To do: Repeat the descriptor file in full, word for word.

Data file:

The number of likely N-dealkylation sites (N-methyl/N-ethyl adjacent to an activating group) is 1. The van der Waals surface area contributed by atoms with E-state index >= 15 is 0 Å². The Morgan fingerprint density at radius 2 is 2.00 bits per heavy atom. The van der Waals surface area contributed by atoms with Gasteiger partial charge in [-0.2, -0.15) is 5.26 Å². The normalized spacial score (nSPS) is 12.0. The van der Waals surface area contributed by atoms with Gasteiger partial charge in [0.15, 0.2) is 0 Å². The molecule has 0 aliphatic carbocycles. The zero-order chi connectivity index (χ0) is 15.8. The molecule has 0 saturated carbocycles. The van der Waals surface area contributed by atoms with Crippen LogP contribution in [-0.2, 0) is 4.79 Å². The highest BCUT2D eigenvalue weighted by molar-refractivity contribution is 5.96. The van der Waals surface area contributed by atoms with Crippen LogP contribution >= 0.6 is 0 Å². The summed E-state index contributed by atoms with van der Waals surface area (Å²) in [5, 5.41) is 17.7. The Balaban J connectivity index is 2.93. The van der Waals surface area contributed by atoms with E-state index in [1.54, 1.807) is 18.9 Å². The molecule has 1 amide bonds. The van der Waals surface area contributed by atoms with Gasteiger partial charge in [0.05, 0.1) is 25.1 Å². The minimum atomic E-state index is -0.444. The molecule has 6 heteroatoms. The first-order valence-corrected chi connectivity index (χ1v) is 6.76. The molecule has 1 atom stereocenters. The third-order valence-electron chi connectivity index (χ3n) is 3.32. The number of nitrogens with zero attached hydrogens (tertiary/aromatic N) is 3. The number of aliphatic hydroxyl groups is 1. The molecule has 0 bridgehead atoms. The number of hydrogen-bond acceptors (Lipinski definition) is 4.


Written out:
The number of likely N-dealkylation sites (N-methyl/N-ethyl adjacent to an activating group) is 1. The van der Waals surface area contributed by atoms with E-state index >= 15 is 0 Å². The Morgan fingerprint density at radius 2 is 2.00 bits per heavy atom. The van der Waals surface area contributed by atoms with Gasteiger partial charge in [-0.2, -0.15) is 5.26 Å². The normalized spacial score (nSPS) is 12.0. The van der Waals surface area contributed by atoms with Gasteiger partial charge in [0.15, 0.2) is 0 Å². The molecule has 0 aliphatic carbocycles. The zero-order chi connectivity index (χ0) is 15.8. The molecule has 0 saturated carbocycles. The van der Waals surface area contributed by atoms with Crippen LogP contribution in [-0.2, 0) is 4.79 Å². The highest BCUT2D eigenvalue weighted by molar-refractivity contribution is 5.96. The van der Waals surface area contributed by atoms with Crippen LogP contribution >= 0.6 is 0 Å². The summed E-state index contributed by atoms with van der Waals surface area (Å²) in [5, 5.41) is 17.7. The Balaban J connectivity index is 2.93. The van der Waals surface area contributed by atoms with E-state index in [1.54, 1.807) is 18.9 Å². The molecule has 1 amide bonds. The van der Waals surface area contributed by atoms with Gasteiger partial charge in [0.05, 0.1) is 25.1 Å². The minimum atomic E-state index is -0.444. The molecule has 6 heteroatoms. The first-order valence-corrected chi connectivity index (χ1v) is 6.76. The molecule has 1 atom stereocenters. The third-order valence-electron chi connectivity index (χ3n) is 3.32. The number of nitrogens with zero attached hydrogens (tertiary/aromatic N) is 3. The number of aliphatic hydroxyl groups is 1. The molecule has 0 bridgehead atoms. The number of hydrogen-bond acceptors (Lipinski definition) is 4.